Our love for God and for our neighbor is never perfect, is it?  And so we need Jesus’ work as our Savior constantly.  We constantly need the perfect life that Jesus lived in our place; we constantly need the payment that Jesus made, when He offered up that perfect life of His for the sins of the whole world.  We constantly need the assurance of Christ’s resurrection—the assurance that the Father has forgiven us completely for the sake of His one and only Son. 

We constantly need the merits of Jesus—and our Lord in His saving mercy and love constantly provides it.  In our Baptisms, in the Lord’s Supper, and in the read, preached, and spoken Word of God—in all those places God grants us the solid declaration that our sins are forgiven.  And that’s the love and mercy of God that we live in each and every day! 

Some people think it’s unloving of God to put so many controls and restrictions on our lives, that He’s out to take away our freedom.  I once read a fictional story about some eco-terrorists who thought they were striking a real blow against cruelty to animals.  They were going to save these turkeys from the turkey farm where they had been raised.  So they broke in, opened all the cages and chased the turkeys out of the building.  They were so happy with themselves for setting these turkeys free!  The next day there was a news report:  hundreds of turkeys lost their lives trying to cross the interstate and in the process cause a thirty-car pileup. 

Were those eco-terrorists really doing the loving thing by setting those birds loose?  Would God have truly done the loving thing if He had saved us from the slavery of sin only to let us run back to our slavery by letting us do whatever we wanted?  Would Jesus have done the truly loving thing if He had left those moneychangers alone in the temple to do what they were doing?  Or was He trying to spare them an even worse fate?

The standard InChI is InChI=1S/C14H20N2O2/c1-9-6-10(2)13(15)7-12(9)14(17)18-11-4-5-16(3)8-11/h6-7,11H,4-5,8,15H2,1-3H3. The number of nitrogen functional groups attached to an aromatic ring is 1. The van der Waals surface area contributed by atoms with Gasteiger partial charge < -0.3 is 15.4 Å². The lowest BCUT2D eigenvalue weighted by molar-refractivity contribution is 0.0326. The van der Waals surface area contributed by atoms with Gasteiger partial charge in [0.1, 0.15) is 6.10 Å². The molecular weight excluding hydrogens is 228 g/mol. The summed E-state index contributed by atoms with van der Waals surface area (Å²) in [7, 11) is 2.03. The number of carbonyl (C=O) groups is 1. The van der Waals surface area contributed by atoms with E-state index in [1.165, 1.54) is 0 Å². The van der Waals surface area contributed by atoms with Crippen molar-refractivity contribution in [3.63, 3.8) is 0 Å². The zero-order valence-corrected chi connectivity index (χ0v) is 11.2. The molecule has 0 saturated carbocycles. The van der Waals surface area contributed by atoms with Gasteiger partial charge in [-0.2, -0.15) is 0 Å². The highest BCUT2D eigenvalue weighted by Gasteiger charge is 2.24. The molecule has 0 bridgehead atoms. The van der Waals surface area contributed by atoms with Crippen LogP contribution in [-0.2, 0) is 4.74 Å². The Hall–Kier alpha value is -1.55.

God certainly does not need our obedience to the Law—He has Christ’s obedience in our place.  But we need it.  We need the Law to guide us in our lives and keep us from running back into the slavery of sin.  We need the Law even for our own earthly welfare and safety!  The Ten Commandments form the basic building blocks of our society and our dealings with one another—even if people don’t like to admit it.  You and I certainly like it very much that our neighbor is not out to kill us or take our things.  And in the Law, you don’t just need your neighbor’s obedience—your neighbor needs your obedience too!  Your parents and superiors in life—they need you to honor and respect them.  The people around you need you to respect their health and life with regard to your choices and actions.  Society itself needs you to honor marriage and keep the marriage bed pure. 

And so it is that—even in the Law—God is always the God who loves us.  By His Law, the LORD is still graciously providing for our needs.  By His Law, the LORD—the God of free and faithful grace, who forgives sins, and shows mercy—reveals Himself as the One who loves our neighbors just as much as He loves us!  And by the Law God graciously allows us to recognize the fact that we’re sinners—so that He can point us to the good news of His saving work:  the life, death, and resurrection of Jesus Christ that frees us from all slavery.    


True freedom is not the license to do whatever you want.  True freedom happens when we live as the LORD’s free people.  This is the freedom for which Jesus died and rose again.  Freedom from sin; freedom from death; freedom from the power of the devil—this is the freedom that we live in, the freedom we receive by the love and mercy of God alone.  Amen.